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Sixth-century portrait of Augustine of Hippo (...

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Agostino Trape writes of the character of Augustine of Hippo in The Golden Age of Latin Patristic Literature: From the Council of Nicea to the Council of Chalcedon (vol. 4 of Patrology; ed. Placid Solari; Westminster, Md.: Christian Classics, 1991). While it might border on “hagiography,” it is still worth reciting:

Of particular interest in the study of Augustine’s character, for his outstanding moral qualities corresponded to his extraordinary intellectual abilities. He possessed a generous and strong constitution, and was endowed with an insatiable thirst for wisdom, a profound need for friendship, a vibrant love for Christ, the church and the faithful, and an astonishing devotion and stamina for work. Augustine was further marked by a moderate yet austere asceticism, a sincere humility which did not hesitate to acknowledge his own errors (cf. the Confessions and the Retractions), and an assiduous dedication to the study of Scripture, to prayer, to the interior life and to contemplation.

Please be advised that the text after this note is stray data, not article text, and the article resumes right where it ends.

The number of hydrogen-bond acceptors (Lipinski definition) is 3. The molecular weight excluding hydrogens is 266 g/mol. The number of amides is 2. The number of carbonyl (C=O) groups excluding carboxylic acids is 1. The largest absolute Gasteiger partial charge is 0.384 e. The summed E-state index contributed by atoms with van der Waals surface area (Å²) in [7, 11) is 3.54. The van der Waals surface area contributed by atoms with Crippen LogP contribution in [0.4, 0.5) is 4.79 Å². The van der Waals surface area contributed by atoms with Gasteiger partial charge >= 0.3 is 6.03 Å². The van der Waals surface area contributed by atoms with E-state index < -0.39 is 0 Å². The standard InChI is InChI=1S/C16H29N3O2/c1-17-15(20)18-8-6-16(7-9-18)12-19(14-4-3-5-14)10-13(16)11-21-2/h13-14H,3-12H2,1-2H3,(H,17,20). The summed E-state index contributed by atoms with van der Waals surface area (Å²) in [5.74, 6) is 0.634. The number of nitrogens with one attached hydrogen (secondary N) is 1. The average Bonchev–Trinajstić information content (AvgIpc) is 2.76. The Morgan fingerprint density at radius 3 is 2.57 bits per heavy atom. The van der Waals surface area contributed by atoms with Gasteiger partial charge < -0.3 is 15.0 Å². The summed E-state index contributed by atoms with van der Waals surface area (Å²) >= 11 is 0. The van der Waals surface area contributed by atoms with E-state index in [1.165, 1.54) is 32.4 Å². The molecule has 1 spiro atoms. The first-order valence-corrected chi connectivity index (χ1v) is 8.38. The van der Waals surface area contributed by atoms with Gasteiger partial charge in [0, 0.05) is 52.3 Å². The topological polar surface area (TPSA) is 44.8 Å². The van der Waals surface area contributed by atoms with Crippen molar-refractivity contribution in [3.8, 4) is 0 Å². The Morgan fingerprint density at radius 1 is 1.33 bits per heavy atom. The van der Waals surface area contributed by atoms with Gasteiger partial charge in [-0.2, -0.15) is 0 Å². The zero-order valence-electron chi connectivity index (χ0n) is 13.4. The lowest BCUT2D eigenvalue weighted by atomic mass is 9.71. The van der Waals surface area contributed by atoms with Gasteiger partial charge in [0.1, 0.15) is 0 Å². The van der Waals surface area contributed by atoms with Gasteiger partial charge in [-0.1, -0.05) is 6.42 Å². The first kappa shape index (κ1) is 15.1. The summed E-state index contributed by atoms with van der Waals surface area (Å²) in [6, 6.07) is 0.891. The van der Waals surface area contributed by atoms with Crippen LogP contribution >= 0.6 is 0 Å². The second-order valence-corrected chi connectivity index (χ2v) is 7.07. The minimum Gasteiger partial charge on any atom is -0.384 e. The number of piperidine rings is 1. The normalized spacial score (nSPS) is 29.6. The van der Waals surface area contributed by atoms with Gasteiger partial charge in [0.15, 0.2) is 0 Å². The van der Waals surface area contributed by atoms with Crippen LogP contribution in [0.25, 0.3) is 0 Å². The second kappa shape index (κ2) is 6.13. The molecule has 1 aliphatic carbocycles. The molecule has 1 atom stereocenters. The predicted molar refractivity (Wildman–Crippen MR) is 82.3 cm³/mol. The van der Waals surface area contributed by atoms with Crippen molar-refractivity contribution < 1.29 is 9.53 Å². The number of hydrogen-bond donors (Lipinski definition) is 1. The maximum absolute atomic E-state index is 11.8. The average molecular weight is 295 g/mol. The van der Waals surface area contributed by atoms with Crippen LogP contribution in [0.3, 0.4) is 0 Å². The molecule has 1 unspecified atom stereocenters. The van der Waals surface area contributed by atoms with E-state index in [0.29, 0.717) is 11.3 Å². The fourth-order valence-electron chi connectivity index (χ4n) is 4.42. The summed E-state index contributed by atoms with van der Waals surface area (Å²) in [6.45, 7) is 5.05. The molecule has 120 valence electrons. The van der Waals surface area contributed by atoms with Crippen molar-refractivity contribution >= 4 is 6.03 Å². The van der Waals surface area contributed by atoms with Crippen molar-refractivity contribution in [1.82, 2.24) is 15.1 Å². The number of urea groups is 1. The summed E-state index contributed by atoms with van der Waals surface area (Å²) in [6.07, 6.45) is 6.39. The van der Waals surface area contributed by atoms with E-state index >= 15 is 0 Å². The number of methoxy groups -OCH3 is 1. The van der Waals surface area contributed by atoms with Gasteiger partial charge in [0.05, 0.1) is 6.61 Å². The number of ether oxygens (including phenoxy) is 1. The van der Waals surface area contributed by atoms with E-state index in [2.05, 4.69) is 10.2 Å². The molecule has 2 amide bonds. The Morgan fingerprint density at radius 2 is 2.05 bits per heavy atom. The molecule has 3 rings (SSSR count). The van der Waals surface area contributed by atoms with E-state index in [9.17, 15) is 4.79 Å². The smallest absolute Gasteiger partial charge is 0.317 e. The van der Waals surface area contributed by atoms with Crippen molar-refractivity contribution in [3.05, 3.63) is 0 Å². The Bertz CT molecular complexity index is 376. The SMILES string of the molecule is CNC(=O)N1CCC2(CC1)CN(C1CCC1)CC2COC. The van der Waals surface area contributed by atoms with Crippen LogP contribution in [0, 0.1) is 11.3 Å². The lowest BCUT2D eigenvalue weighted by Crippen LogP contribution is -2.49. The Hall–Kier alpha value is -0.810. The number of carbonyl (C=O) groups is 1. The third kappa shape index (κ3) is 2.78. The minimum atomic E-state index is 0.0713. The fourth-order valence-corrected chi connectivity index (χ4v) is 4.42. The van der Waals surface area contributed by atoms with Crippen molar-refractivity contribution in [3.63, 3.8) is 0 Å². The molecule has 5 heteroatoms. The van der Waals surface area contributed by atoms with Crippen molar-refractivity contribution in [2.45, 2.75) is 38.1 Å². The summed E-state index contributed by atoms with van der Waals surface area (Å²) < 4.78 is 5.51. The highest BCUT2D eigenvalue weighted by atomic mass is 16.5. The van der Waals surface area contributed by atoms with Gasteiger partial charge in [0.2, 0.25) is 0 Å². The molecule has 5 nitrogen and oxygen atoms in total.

The Bishop of Hippo was a pastor who considered himself as “servant of Christ and servant of the servants of Christ” (Ep. 117), and who accepted the full consequences of such a definition: complete availability for the needs of the faithful, the desire not to be saved without them (“I do not wish to be saved without you” Serm. 17, 2), prayer to God to be ever ready to die for them aut effectu aut affectu (MSCA I 404), love for those gone astray even if they did not desire love and even if they gave offense (“Let them say against us whatever they will; we love them even if they do not want us to.” In ps. 36 3, 19). He was a pastor in the full sense of the word. (353)

So may our pastors love their people.